Wednesday, 7 September 2011

Day Seven: A Dilip of some kind

The first week is complete and I'm already feeling the pressure! Mainly because of lots of other mean and stressful things happening in my life at the moment (mainly to do with teeth and houses), but I am worried I'm going to struggle when I start having to move house, visit places, etc.

Back to today's recipe: Blueberry Dilip.

What the hell is a dilip? Dilip, phillip, pillock... All these words were used by my partner to describe it as he filmed me baking the muffins the other day (boy + new toy = silly videos). I don't know if it is a 'thing', like Apple Charlotte or Eton Mess over here, but I'd never heard of it anyway. No blueberries here - I managed for the muffins, but 4 cups?! No, sorry, I draw the line there. And Raven, Challenge Master Extraordinaire over at the Vegan Culinary Institute, said substitution was A-ok. So I used whatever soft fruit looked good and reduced in price. Which turned out to be a mixture of cherries and greengages.

Interesting, and yummy.
I'm pretty sure I didn't have quite enough fruit though, because it was immediately enveloped by the rapidly expanding dilip batter when I poured it in. I managed to leave the batter on top of the hob, ie on top of the preheated oven, while I prepped the fruit, so by the time I got back to it it was bubbling away already! Oops.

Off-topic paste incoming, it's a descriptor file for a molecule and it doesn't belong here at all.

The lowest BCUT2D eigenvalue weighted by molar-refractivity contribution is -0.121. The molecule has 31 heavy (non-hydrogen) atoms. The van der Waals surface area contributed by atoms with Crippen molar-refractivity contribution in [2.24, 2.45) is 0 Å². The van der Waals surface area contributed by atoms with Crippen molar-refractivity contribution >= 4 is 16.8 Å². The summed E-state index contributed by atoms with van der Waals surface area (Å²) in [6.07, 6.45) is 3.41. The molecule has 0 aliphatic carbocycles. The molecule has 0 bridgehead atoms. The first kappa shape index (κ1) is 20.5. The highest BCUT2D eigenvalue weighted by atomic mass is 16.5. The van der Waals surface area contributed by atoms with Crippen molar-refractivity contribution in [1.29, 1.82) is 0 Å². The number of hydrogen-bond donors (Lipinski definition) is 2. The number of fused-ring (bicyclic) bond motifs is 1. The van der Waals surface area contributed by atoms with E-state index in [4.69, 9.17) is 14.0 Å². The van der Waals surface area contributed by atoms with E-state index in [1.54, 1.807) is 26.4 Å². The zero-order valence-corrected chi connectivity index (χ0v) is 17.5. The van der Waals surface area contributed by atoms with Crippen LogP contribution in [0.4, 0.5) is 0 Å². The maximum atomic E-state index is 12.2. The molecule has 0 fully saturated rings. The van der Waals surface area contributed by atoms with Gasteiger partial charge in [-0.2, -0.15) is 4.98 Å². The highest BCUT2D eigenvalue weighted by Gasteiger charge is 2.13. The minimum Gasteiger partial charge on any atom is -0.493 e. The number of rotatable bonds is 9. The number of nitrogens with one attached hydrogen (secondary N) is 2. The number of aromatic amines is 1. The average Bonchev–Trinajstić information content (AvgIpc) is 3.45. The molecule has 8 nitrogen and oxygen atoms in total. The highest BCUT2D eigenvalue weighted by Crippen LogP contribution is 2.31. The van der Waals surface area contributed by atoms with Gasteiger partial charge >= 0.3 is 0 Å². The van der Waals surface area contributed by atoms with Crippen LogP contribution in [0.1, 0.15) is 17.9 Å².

The mixture of sweet cherries with tangy greengages and their slightly bitter skins was actually really good, although I was a bit startled by the bitter bits at first. I would have liked to serve it with ice cream, but we don't have a freezer! So soya cream it was. The dilip was served to a non-vegan, after the portobello pot pie, and the entire ensemble met with grand approval. Hurrah.


  1. I've never heard of a Dilip before either! Looks a bit like a clafoutis with the cherries.

  2. If you would read Sarah's comments before she gives the recipe she says that this is from Dilip in Chapel Hill, North Carolina. That is what a dilip is. She just named it after the person. In the part of the U.S. I live we call these cobblers.

  3. I did read that, but I still wasn't sure! For some reason I was thinking Dilip was a place not a person...